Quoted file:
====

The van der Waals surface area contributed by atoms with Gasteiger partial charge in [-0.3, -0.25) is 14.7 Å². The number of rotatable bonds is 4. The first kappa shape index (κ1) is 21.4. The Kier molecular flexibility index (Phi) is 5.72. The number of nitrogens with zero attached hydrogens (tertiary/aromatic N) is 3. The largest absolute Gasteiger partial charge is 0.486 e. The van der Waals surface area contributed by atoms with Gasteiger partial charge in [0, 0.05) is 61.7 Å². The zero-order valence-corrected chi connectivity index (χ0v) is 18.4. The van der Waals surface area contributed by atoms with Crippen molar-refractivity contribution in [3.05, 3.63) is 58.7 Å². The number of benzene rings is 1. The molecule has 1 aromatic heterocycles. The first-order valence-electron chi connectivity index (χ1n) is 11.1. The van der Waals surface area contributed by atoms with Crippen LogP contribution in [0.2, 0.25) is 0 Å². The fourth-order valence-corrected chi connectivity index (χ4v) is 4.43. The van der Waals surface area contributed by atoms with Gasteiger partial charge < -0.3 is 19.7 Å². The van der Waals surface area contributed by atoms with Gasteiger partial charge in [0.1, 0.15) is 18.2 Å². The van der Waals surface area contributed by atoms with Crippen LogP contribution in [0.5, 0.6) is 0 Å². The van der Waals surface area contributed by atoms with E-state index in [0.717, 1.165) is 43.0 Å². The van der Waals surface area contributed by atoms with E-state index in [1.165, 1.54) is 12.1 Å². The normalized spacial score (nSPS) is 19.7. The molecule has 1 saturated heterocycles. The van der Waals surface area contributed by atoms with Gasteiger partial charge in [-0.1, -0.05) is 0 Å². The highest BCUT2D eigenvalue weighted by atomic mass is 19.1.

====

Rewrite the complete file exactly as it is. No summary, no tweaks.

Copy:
The van der Waals surface area contributed by atoms with Gasteiger partial charge in [-0.3, -0.25) is 14.7 Å². The number of rotatable bonds is 4. The first kappa shape index (κ1) is 21.4. The Kier molecular flexibility index (Phi) is 5.72. The number of nitrogens with zero attached hydrogens (tertiary/aromatic N) is 3. The largest absolute Gasteiger partial charge is 0.486 e. The van der Waals surface area contributed by atoms with Gasteiger partial charge in [0, 0.05) is 61.7 Å². The zero-order valence-corrected chi connectivity index (χ0v) is 18.4. The van der Waals surface area contributed by atoms with Crippen molar-refractivity contribution in [3.05, 3.63) is 58.7 Å². The number of benzene rings is 1. The molecule has 1 aromatic heterocycles. The first-order valence-electron chi connectivity index (χ1n) is 11.1. The van der Waals surface area contributed by atoms with Crippen LogP contribution in [0.2, 0.25) is 0 Å². The fourth-order valence-corrected chi connectivity index (χ4v) is 4.43. The van der Waals surface area contributed by atoms with Gasteiger partial charge < -0.3 is 19.7 Å². The van der Waals surface area contributed by atoms with Gasteiger partial charge in [0.1, 0.15) is 18.2 Å². The van der Waals surface area contributed by atoms with Crippen LogP contribution in [0.5, 0.6) is 0 Å². The van der Waals surface area contributed by atoms with E-state index in [0.717, 1.165) is 43.0 Å². The van der Waals surface area contributed by atoms with E-state index in [1.165, 1.54) is 12.1 Å². The normalized spacial score (nSPS) is 19.7. The molecule has 1 saturated heterocycles. The van der Waals surface area contributed by atoms with Gasteiger partial charge in [-0.1, -0.05) is 0 Å². The highest BCUT2D eigenvalue weighted by atomic mass is 19.1.